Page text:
In today’s column, you will be introduced to one of the most common psychiatric conditions, Attention Disorders or what is now called Attention Deficit Disorder or Attention Deficit Hyperactivity Disorder. You will learn about the origins of AD, as well as how to recognize it in children, adolescents and adults. But more importantly, you will hear a remarkable story of hope which promises a better future for our children. What is this story?

Mental disorders, psychiatric conditions and emotional illness, all fall prey to myths which perpetuate false ideas about how our brain really works. This is part of the “stigma” of mental illness. The word stigma, or stigmatize, means to disgrace, discredit or to be treated as unworthy. There is another word synonymous with stigma that may be easier for our minds to grasp. That word is discrimination. 

Discrimination against those who suffer from a mental illness is no different from the injustice brought about by the other forms — the color of one’s skin (race), the shape and reproductive capacity of one’s body (gender) or the stage of life one is in (age) — of prejudice. Like race, gender or age discrimination, the stigma against mental illness is not confined by the boundaries of a country. When I lived in Europe, I saw, on a regular basis, the damage done by relegating a person with a mental disorder into a sub-human class. I saw the same symbol in every country I traveled, which to me, illustrates the pervasiveness of mental discrimination. What symbol? I’ll show you: Take your index finger and touch your temple. Next, make a circle with your finger, a small circle the size of a silver dollar; as you perform this circle with your finger, think about what this gesture means. The power in this act is in its message: Someone is “crazy,” “off their rocker” or “unhinged.” Something about their look or behavior was different, so you judged them as “kooky.” Thus, a simple act becomes a universal symbol which, like a loaded pistol, can be used to assassinate the character of another person.

You doubt the power of this? When Sen. John McCain was running for office, his history of being a prisoner of war was used against him. Since McCain was tortured, and because of the torture suffered from Post-Traumatic Stress Disorder (a mental condition), newspapers said he was unfit to run for office. “What if he went bonkers and started WWIII?” Hogwash!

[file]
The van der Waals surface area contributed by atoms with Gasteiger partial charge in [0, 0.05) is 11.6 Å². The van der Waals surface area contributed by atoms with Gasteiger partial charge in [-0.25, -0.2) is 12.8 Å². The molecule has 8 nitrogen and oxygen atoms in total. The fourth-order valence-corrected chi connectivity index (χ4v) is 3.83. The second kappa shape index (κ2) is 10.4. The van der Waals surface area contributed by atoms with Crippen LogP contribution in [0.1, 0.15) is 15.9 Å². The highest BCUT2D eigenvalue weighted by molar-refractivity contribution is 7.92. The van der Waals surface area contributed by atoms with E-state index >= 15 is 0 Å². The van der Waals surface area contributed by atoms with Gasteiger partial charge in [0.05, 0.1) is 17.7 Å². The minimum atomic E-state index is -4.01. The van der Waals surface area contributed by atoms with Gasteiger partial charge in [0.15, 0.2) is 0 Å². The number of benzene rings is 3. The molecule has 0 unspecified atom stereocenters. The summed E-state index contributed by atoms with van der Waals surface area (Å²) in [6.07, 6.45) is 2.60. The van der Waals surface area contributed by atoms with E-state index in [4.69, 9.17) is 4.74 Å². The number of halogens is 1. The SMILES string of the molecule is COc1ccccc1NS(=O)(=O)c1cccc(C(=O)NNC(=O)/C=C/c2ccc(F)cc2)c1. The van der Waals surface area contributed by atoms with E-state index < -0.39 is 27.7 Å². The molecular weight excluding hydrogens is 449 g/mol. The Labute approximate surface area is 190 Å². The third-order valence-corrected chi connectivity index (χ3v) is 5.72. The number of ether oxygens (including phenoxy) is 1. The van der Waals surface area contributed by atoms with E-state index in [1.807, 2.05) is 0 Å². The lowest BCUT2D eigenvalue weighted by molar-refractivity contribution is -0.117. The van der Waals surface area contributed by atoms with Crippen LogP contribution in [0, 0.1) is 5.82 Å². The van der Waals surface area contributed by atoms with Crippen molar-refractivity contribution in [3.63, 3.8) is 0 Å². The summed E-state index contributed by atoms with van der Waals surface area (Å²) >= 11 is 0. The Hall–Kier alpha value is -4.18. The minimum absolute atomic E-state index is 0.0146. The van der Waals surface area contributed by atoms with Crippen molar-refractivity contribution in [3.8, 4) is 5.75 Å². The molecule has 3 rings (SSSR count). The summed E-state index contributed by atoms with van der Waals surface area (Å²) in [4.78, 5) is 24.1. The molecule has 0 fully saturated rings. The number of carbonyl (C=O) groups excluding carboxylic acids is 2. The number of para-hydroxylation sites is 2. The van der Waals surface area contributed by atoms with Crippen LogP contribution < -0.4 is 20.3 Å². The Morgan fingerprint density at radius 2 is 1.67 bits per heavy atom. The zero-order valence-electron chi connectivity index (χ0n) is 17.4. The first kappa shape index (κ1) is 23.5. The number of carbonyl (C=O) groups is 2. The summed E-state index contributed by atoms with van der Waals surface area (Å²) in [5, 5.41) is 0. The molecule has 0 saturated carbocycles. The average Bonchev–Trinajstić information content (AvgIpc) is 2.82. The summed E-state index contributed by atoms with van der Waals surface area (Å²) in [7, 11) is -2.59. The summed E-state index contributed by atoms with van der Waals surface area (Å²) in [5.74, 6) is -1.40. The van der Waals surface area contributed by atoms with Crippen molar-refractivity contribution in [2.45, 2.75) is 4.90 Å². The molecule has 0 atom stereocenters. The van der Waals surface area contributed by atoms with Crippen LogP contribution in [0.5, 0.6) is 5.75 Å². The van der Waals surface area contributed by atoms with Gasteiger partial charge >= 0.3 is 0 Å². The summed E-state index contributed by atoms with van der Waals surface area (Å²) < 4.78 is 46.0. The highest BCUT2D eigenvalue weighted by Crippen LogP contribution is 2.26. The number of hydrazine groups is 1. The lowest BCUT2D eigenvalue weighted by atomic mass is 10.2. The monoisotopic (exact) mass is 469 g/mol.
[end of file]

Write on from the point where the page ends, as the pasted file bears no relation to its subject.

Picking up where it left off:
So, what does this have to do with ADHD? First, picture all the discrimination against mental illness throughout the world as a 50,000 foot high mountain, called Mt. Stigma. By climbing the summit of the mountain, the discrimination against mental illness can be conquered. As you reach the summit of Mt. Stigma, you see a flag perched on the peak that says: “We were here first ... ADD/ADHD.”

The best weapon against discrimination is the truth. The truth about psychiatric illness is discovered from scientific advances which open our eyes to new understanding. With this understanding, treatments can be developed to reduce suffering and to improve the quality of life for our children.

Scientific research on AD’s has established the following:

1. AD’s run in families and are passed down by genetic mechanisms.

2. AD’s are biologically based disorders involving the frontal lobe of the brain.

3. 3-7% of school age children have AD’s.

4. 2/3 of ADD/ADHD children will retain core problems throughout adulthood.

5. ADD/ADHD is found in all countries and in all ethnic groups.

ADD/ADHD has a unique position in the history of psychiatric illness. It was one of the first disorders to have such a unified science base, a clear understanding of its origin, and a known course of effective treatment. 

The story of AD’s is a story of hope: If one psychiatric disorder can be so clearly understood, and effectively treated, then so can all. If one mental illness can conquer the mountain of discrimination, then so can all. When that happens, the finger circling symbol fades away. 

The content of this article is for educational purposes only and should not be used as a substitute for treatment by a professional.

 

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